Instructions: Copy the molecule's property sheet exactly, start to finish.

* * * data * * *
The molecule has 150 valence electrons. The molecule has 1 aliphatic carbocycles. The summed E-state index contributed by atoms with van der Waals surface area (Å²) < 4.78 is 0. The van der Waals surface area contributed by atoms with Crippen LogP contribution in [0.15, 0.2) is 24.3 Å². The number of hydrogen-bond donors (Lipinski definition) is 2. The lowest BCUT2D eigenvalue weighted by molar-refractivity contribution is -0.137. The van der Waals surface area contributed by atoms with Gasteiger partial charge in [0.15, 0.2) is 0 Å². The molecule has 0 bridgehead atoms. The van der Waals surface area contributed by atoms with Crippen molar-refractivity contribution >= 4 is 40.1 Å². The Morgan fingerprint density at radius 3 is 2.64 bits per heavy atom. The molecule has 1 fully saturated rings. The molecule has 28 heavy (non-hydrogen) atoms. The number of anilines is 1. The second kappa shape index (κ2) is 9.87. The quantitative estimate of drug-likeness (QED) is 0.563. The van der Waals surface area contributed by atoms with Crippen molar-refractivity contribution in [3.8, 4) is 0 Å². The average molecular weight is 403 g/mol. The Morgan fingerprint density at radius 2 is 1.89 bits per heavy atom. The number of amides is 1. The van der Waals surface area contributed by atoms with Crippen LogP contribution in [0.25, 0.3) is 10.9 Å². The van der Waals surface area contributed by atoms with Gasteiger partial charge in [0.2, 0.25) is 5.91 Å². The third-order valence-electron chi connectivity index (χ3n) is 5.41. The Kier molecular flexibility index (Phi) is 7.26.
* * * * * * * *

The molecule has 150 valence electrons. The molecule has 1 aliphatic carbocycles. The summed E-state index contributed by atoms with van der Waals surface area (Å²) < 4.78 is 0. The van der Waals surface area contributed by atoms with Crippen LogP contribution in [0.15, 0.2) is 24.3 Å². The number of hydrogen-bond donors (Lipinski definition) is 2. The lowest BCUT2D eigenvalue weighted by molar-refractivity contribution is -0.137. The van der Waals surface area contributed by atoms with Gasteiger partial charge in [0.15, 0.2) is 0 Å². The molecule has 0 bridgehead atoms. The van der Waals surface area contributed by atoms with Crippen molar-refractivity contribution >= 4 is 40.1 Å². The Morgan fingerprint density at radius 3 is 2.64 bits per heavy atom. The molecule has 1 fully saturated rings. The molecule has 28 heavy (non-hydrogen) atoms. The number of anilines is 1. The second kappa shape index (κ2) is 9.87. The quantitative estimate of drug-likeness (QED) is 0.563. The van der Waals surface area contributed by atoms with Crippen molar-refractivity contribution in [3.8, 4) is 0 Å². The average molecular weight is 403 g/mol. The Morgan fingerprint density at radius 2 is 1.89 bits per heavy atom. The number of amides is 1. The van der Waals surface area contributed by atoms with Crippen LogP contribution in [0.25, 0.3) is 10.9 Å². The van der Waals surface area contributed by atoms with Gasteiger partial charge in [0.2, 0.25) is 5.91 Å². The third-order valence-electron chi connectivity index (χ3n) is 5.41. The Kier molecular flexibility index (Phi) is 7.26.